The “failure of multiculturalism” in Western Europe mainly refers to newcomers from Islamic nations who allegedly failed to integrate into the life of their adopted countries; also to language barriers, unemployment, social security misuse, cultural differences. All this increases social marginalization, fuels mutual resentment, results in extremist positions. Lithuania is probably still to face the challenges of multicultural world, but the current discontent of its Polish-speaking citizens could be seen as an instance of unsuccessful integration.
While Western Europe debates whether policies of multiculturalism failed or not, Lithuania is torn apart over the issue of Polish name spelling and language exam exemptions for national minority students. The streets of Vilnius sound with slogans to leave Lithuania for Lithuanians, even though it was Grand Duke Gediminas, the founder of the city, who famously invited foreign artisans and merchants to settle here, even offering tax exemptions. For centuries afterwards, Lithuanians lived peacefully side by side with Ruthenians, Germans, Tatars, Karaites, and Jews.
Dr. Gintautas Mažeikis, professor at Vytautas Magnus University in Kaunas, thinks it is good – for Lithuanians themselves if no one else – that Poles started voicing their grievances. Patriotic ideas, too, would be welcome – if multiculturalism existed in Lithuania. As things stand now, their slogans degenerate into putting one ethnic group atop all others and mechanical attempts to force everyone else be like it.
“Lithuanians only benefit from Lithuania's Poles having started insisting on their problems,” the professor of philosophy and cultural theory tells 15min. “This diminishes the one-dimensionality of Lithuanians, we can see differences, reflect on our culture in relation to another ethnic group, revisit our history and cultural heritage.”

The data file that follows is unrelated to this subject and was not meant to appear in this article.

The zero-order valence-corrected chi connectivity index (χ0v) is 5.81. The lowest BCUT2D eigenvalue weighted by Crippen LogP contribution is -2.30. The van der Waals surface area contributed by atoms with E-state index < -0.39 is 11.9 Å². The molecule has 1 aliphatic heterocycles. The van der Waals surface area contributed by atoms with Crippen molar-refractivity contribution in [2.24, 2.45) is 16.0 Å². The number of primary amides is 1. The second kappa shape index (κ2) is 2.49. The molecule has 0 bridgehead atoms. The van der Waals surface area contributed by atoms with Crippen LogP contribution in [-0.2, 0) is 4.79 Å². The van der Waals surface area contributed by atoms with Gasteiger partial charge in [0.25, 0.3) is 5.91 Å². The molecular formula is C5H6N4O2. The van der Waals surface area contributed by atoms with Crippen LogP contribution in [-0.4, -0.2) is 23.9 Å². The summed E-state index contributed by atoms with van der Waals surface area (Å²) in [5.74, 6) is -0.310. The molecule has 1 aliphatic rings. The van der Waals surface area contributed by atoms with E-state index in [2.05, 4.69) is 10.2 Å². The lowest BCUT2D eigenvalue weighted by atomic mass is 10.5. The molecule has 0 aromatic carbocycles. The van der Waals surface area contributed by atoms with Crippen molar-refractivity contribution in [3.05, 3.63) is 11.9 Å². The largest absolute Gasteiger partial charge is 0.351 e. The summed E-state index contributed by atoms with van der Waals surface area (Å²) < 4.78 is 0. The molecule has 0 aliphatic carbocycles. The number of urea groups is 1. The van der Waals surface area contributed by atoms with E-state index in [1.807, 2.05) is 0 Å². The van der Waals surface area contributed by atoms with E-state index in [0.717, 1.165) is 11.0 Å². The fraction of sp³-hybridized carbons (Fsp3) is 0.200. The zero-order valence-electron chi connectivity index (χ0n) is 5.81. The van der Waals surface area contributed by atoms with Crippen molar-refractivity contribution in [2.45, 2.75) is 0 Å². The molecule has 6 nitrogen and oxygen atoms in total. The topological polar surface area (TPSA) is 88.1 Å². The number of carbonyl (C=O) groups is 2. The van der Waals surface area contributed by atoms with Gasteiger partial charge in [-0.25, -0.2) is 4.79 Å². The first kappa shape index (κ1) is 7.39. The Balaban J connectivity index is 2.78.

It is regrettable, Mažeikis says, that these issues are only raised in terms of ethnic relations – and not, for instance, religion. Both Lithuanians and Poles are Catholic – therefore, similar: “We classify our issues for the convenience of bureaucrats and this only encourages ethnic groups to close in on themselves, especially within traditionalist communities that Lithuanians and Poles are. There's no mention of other rights – as if it weren't a problem. Patriotic marches could take place, were there any trace of multiculturalist politics in Lithuania. In that case, groups representing the Lithuanian culture would have a place and look much better – there would be a dialogue.”
Mažeikis believes multiculturalism is a complex issue, encompassing national, religious, cultural differences, even those between classes and genders. Oftentimes, the “bureaucratic mentality” turns this doctrine into internationalism – reducing it to relations between different nations and religions.
According to the philosopher, individuals in such one-dimensional societies come to resemble one another. By contrast, countries like Sweden and Norway assist people in fostering their cultures – making differences appear but at the same time reconciling seemingly incompatible things, like women's rights and Islam.
“In a world dominated by bureaucratic mentality, the easiest method prevails – levelling, creating one-dimensional men, instead of allowing people to be members of their own sub-cultures. Diversity should be encouraged, while it gets erased. But this easy way only leads to bigger conflicts,” Mažeikis believes.
British author, traveller, and documentary filmmaker Tahir Shah was a guest at this year's Vilnius Book Fair and saw variety in the Lithuanian society as a big advantage.
“I can see many cultural and historical layers. Your society has depth. I go to places where there are sometimes no traces of movement, no diversity. Whereas you are a hybrid of cultures,” he told 15min.
Shah himself is a child of multiculturalism – he has Afghan, Indian, and Parsi heritage, he was born and raised in Great Britain, is married to an Indian and now lives in Morocco.